About 66 million years ago, an asteroid roughly 10 kilometers wide hit Earth in what is today the Gulf of Mexico. It brought annihilation: All the dinosaurs except for the birds went extinct; forests around the planet vanished temporarily, killing off all bird species that lived in trees; dust and other aerosols blocked the Sun, and global temperatures took a nosedive. The world plunged into a state analogous to nuclear winter.
Another fallout effect of the impact, according to new work, was a depletion of oxygen in the oceans triggered by rapid global warming following the impact and nuclear winter. Such anoxia, the researchers behind the work report, devastated marine life. What’s more, this episode of anoxia may have parallels to the rapid global warming and resulting ocean anoxia being wrought by human-driven climate change today.
“The global warming following the impact is one of the most rapid warmings in Earth’s history,” said Johan Vellekoop, a geologist at KU Leuven in Belgium who led the new research. “It’s on a human timescale.” He described that the postimpact warming happened over the course of only a few hundred to a few thousand years.
By comparison, humans have been injecting carbon dioxide (CO2) into the atmosphere—and driving global warming in the process—for about 200 years, since the start of the Industrial Revolution. Vellekoop and his team note in a paper published in Geology earlier this summer that as today’s warming continues unabated, the oceans appear poised to become anoxic once again.
An Unlucky Day
When the asteroid struck, it hit a platform of carbonate rock that was about 3 kilometers thick, creating a feature called the Chicxulub crater. Carbonate rock, when vaporized by something like a giant asteroid, releases CO2 into the atmosphere; previous work estimates that the amount of CO2 injected into the air after the impact equaled about 1,400 gigatons. By comparison, humans injected roughly 32.5 gigatons of CO2 into the atmosphere in 2017 alone.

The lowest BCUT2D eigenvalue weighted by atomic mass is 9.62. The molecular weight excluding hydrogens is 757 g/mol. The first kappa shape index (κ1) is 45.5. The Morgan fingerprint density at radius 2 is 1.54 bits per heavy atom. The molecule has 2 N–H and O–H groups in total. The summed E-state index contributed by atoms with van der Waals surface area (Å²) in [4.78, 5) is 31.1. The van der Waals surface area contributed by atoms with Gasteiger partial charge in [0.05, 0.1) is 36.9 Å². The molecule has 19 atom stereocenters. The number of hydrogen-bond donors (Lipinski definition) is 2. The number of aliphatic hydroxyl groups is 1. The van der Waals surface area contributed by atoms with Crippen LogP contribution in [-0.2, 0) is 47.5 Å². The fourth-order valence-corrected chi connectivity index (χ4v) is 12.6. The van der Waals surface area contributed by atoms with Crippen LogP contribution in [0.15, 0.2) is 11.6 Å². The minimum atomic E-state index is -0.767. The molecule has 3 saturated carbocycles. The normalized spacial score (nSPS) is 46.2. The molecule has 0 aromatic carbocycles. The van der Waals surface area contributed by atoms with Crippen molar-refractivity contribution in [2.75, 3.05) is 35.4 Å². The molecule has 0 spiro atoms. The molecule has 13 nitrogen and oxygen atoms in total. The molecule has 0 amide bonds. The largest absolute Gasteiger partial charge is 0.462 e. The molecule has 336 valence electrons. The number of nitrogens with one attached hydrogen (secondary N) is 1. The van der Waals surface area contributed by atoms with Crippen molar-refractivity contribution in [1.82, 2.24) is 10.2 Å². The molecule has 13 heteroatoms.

After the impact, the event akin to nuclear winter descended, which saw global average temperatures fall by about 25°C, explained Timothy Bralower, a marine geologist at Pennsylvania State University who was not involved in the new research. The winter probably lasted for only a few years, and then as the dust cleared, global warming got going, and sea surface temperatures climbed by 1.5°C to 2°C.
And Then There Was Anoxia
For their study, Vellekoop and his team visited three Northern Hemisphere sites in Texas, Denmark, and Spain and took samples of marine rocks from strata right above the asteroid impact horizon. They tested the rocks for concentrations of the element molybdenum; “we found enrichments of molybdenum, which are indicators of low oxygen conditions,” said Vellekoop.
When oxygen is plentiful, it binds to molybdenum and removes it from seawater, he explained. When oxygen is scant, molybdenum sticks around in the seawater, where it can then incorporate into rocks like the ones the team tested. In rocks from Denmark, for instance, molybdenum concentrations jump from 1 or 2 parts per million to “up to 100 parts per million in the layer directly above the impact,” Vellekoop said.
This increase suggests ancient shallow oceans were relatively warm places, Bralower explained, because warmer ocean waters have a harder time retaining dissolved oxygen than colder waters. In such a world, there are oxygen “dead zones” where oxygen is scant or completely absent.
And dead zones, explains Vellekoop, would have helped devastate marine ecosystems, especially shallow-water seafloors where creatures like corals and bivalves dwelled, during postimpact warming. Such coastal waters, Vellekoop explains, “are the places with the highest diversity.”
A Mirror in the Past
In the course of geologic events, many things tend to happen on relatively long timescales. But an asteroid impact is an exception. It is, almost by definition, instantaneous.
Such rapidity, explained Ellen Thomas, a paleoceanographer at Yale University who was not involved in the work, makes this ancient warming analogous to today’s human-driven global warming, which is close to being as quick as asteroid-related warming. “Although the causes are slightly different, and the timescale may be different, the basic principles are the same,” she said.
Life can adapt in the face of such change, Thomas added, but how much it is able to do so depends on the rate of change. Basically, “the slower the change, the better it is for life,” she said.
Today, because some areas of the oceans are already showing signs of oxygen depletion, the threat is not as much from off planet as it is from within, Thomas explained. Thus, if temperatures continue to climb in the coming century, humanity seems poised to become its own kind of asteroid.
—Lucas Joel (email: [email protected]), Freelance Writer